Challenges for future research on beneficial micro-organisms Analysis of molecular basis of interactions between plants and beneficial micro-organisms (perception and signaling). Comparative genomics of host and microbe: (i) compare symbiotic relationships of Lotus sp. with those of Populus sp.; (ii) compare mycorrhizal relations with those of biotrophic pathogens. Comparison of nitrogen fixation by micro-organisms in association with plants and by free-living micro-organisms. Analysis of energy costs for the host plant when interacting with different beneficial micro-organisms. Study of culturable and non-culturable micro-organisms in the rhizosphere (including metagenomics). Study ecology and evolution of endophytes.
Conclusions on beneficial plant-microbe interactions Reduce dependency on chemicals and fertilisers in crop production. Reduce energy costs in agriculture and forestry. Change crop production systems in relation to future needs and climate change. Improve soil quality including safeguarding biodiversity and soil organic matter levels.
Challenges for future research on multitrophic interactions between plants biotic agents Biology: Complex system trials, including evaluation of Arabidopsis mutants and other model or bridging species for translational genomics to crops. Metabolome and transcriptome analysis of plants interacting with different organisms including analyses of indirect resistance and signaling between hosts and biotic agents. Plant resistance to herbivores requires genomics of both herbivores and their natural enemies. Mechanisms and extent of signaling crosstalk needs to be elucidated. Ecology: Metabolomics is required to identify costs and benefits of plant defense in above- and below-ground multitrophic networks. Unraveling the defense strategies of wild plants against combinations of above- and below- ground biotic agents. Understanding ecological processes that are affected by trade-offs between growth and defense, or trade-offs between direct and indirect defense.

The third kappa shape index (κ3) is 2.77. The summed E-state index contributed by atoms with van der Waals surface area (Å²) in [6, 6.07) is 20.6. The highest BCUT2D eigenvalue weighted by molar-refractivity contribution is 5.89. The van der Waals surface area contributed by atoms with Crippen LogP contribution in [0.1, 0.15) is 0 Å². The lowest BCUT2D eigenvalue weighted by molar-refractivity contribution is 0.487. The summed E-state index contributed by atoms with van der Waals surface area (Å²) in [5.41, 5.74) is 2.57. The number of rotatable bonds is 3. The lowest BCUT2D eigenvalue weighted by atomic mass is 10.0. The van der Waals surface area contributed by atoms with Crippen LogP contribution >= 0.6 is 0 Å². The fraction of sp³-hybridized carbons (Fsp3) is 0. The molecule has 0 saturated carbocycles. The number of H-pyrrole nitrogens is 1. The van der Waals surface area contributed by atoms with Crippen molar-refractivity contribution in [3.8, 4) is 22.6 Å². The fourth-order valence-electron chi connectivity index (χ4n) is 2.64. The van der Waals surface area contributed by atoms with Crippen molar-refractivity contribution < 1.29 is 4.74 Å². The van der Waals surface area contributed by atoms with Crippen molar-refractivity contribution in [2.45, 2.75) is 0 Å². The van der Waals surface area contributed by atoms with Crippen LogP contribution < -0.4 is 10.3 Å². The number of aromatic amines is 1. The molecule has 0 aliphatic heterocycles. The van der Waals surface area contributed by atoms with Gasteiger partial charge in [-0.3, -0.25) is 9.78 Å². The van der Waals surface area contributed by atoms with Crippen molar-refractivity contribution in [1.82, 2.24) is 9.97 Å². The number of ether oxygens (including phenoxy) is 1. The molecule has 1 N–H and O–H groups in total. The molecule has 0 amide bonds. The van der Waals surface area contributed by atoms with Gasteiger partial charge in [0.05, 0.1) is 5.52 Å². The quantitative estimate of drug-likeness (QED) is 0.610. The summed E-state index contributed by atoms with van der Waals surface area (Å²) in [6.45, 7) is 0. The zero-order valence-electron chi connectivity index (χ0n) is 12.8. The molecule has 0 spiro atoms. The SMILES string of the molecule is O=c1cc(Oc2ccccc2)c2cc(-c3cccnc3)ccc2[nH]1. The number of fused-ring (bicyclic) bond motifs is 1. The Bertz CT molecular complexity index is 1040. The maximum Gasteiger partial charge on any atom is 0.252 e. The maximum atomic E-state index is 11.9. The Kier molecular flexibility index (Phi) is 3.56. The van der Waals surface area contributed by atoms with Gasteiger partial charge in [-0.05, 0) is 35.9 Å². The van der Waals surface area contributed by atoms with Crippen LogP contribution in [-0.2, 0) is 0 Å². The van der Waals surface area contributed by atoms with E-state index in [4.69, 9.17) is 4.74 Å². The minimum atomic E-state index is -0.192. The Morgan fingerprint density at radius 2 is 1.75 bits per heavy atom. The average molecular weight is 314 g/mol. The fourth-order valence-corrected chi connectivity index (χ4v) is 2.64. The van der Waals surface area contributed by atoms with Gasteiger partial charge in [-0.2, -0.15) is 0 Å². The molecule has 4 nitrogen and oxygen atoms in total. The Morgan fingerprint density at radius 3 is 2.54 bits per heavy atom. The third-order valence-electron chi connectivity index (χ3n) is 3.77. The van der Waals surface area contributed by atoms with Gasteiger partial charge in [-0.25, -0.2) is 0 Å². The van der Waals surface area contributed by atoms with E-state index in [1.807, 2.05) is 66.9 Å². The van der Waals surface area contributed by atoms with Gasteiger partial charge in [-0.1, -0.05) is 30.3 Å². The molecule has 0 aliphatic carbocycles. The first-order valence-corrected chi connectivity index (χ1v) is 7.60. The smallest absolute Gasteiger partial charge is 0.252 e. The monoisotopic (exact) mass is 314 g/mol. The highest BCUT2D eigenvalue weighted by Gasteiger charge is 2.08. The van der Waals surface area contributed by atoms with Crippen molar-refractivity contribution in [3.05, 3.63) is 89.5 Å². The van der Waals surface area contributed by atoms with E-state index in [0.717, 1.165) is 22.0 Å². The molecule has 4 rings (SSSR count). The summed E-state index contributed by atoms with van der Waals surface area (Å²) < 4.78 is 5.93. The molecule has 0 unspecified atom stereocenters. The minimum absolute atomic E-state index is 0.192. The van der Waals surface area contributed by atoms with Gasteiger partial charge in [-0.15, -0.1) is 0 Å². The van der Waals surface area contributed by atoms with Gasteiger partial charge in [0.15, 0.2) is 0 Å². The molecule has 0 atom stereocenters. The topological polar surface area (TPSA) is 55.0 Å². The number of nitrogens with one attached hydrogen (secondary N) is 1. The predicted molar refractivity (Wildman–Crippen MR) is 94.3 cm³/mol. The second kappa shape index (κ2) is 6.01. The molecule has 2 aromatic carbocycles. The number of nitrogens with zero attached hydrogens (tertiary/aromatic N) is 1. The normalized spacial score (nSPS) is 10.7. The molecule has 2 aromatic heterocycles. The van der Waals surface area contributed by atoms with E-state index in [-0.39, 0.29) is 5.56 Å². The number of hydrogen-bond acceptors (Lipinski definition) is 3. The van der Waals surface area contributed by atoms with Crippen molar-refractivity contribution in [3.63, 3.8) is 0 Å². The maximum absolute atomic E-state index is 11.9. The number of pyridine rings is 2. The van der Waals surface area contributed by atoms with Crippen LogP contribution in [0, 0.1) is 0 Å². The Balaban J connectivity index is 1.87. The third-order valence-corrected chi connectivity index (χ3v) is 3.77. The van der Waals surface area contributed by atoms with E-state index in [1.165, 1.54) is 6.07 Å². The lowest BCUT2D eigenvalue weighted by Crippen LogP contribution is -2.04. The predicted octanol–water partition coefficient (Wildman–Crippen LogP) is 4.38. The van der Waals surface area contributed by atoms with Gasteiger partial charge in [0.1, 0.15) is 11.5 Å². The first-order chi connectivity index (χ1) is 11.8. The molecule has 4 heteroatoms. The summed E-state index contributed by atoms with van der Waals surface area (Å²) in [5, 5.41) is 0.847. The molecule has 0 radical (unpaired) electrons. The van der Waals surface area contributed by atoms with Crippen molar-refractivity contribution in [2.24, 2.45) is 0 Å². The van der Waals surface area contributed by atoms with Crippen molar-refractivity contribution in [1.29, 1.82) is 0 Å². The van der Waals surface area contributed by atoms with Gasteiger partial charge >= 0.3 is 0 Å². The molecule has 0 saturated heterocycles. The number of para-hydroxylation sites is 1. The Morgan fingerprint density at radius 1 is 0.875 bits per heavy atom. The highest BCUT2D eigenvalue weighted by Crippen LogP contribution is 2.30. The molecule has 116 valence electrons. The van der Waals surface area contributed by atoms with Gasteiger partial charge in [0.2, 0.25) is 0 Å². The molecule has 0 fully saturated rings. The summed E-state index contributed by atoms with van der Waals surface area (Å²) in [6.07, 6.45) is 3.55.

Challenges for future research on multitrophic interactions between plants biotic agents Evolutionary biology Evaluation of the fitness costs for plants and parasites with increased resistance and pathogenicity, respectively. Analyses of trade-offs between resistances to different types of disease. Evaluation of fitness costs in different environments and the contribution of these costs to variation in natural populations. Plant breeding Development of selection schemes for durability (resistance, yield, sustainability), Support plant breeding in the public sector. Plant breeding is the technology with the capacity to integrate advances in many aspects of plant performance simultaneously. Plant Breeding is the most cost-effective technology to develop crop varieties with reasonably stable performance in variable environments. It is now vital that plant breeding is revived in public-sector research and teaching to develop crop varieties with traits that are essential in years’ time (which would not be profitable to develop in a purely market-driven economy).
Conclusions of discussions on multitrophic interactions between plants and biotic agents Interactions between plants and multiple biotic agents are significant in crop plants. Selection of crop varieties with all-round resistance to diseases, pests and abiotic stresses is a challenge. Global climate change will make the environment and crop production more variable and less predictable There is concern about negative impacts of agriculture on the environment, but also climate change can have a negative impact on food production. Multidisciplinary research is required to find cost-effective methods for future sustainable food production.
Overall conclusions for national and European research agenda Set up European consortia supported by national and international agencies (FP7, ERA-PG) that combine efforts on: Joint sequencing of additional microbial genomes. Joint research on plant pathogen interactions. Joint research on plant-beneficial micro-organism interactions. Joint research on plant-multitrophic interactions.
Implementation of workshop Complete white paper on interactions between plants pathogenic, beneficial and multitrophic organisms. Disseminate white paper nationally and internationally to stimulate (financial) support for this subject. Incorporate new ideas for future research on this subject in the FP7 and ERA-PG survey. Establish consortia that perform trans-national research within FP7 or ERA-PG on this subject.